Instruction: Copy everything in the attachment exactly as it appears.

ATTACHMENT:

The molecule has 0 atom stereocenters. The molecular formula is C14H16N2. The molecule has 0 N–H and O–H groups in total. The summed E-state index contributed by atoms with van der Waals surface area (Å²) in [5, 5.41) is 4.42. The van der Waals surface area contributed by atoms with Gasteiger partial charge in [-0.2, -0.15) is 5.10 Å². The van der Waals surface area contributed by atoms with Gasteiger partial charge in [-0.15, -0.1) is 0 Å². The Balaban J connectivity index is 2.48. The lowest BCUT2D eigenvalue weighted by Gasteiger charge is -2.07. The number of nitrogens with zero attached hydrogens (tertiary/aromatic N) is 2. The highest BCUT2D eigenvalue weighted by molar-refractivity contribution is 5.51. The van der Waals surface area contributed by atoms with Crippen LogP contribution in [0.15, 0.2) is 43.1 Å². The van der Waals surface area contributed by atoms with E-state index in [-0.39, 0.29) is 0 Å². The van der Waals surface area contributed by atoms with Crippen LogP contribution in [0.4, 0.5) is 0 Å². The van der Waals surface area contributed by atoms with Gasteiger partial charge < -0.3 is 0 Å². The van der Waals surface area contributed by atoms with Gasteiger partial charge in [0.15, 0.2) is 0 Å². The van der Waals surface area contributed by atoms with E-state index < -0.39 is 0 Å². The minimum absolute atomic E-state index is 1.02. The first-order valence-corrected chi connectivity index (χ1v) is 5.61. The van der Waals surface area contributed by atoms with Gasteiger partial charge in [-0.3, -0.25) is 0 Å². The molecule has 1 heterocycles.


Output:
The molecule has 0 atom stereocenters. The molecular formula is C14H16N2. The molecule has 0 N–H and O–H groups in total. The summed E-state index contributed by atoms with van der Waals surface area (Å²) in [5, 5.41) is 4.42. The van der Waals surface area contributed by atoms with Gasteiger partial charge in [-0.2, -0.15) is 5.10 Å². The van der Waals surface area contributed by atoms with Gasteiger partial charge in [-0.15, -0.1) is 0 Å². The Balaban J connectivity index is 2.48. The lowest BCUT2D eigenvalue weighted by Gasteiger charge is -2.07. The number of nitrogens with zero attached hydrogens (tertiary/aromatic N) is 2. The highest BCUT2D eigenvalue weighted by molar-refractivity contribution is 5.51. The van der Waals surface area contributed by atoms with Crippen LogP contribution in [0.15, 0.2) is 43.1 Å². The van der Waals surface area contributed by atoms with E-state index in [-0.39, 0.29) is 0 Å². The van der Waals surface area contributed by atoms with Crippen LogP contribution in [0.4, 0.5) is 0 Å². The van der Waals surface area contributed by atoms with Gasteiger partial charge < -0.3 is 0 Å². The van der Waals surface area contributed by atoms with Gasteiger partial charge in [0.15, 0.2) is 0 Å². The van der Waals surface area contributed by atoms with E-state index < -0.39 is 0 Å². The minimum absolute atomic E-state index is 1.02. The first-order valence-corrected chi connectivity index (χ1v) is 5.61. The van der Waals surface area contributed by atoms with Gasteiger partial charge in [-0.3, -0.25) is 0 Å². The molecule has 1 heterocycles.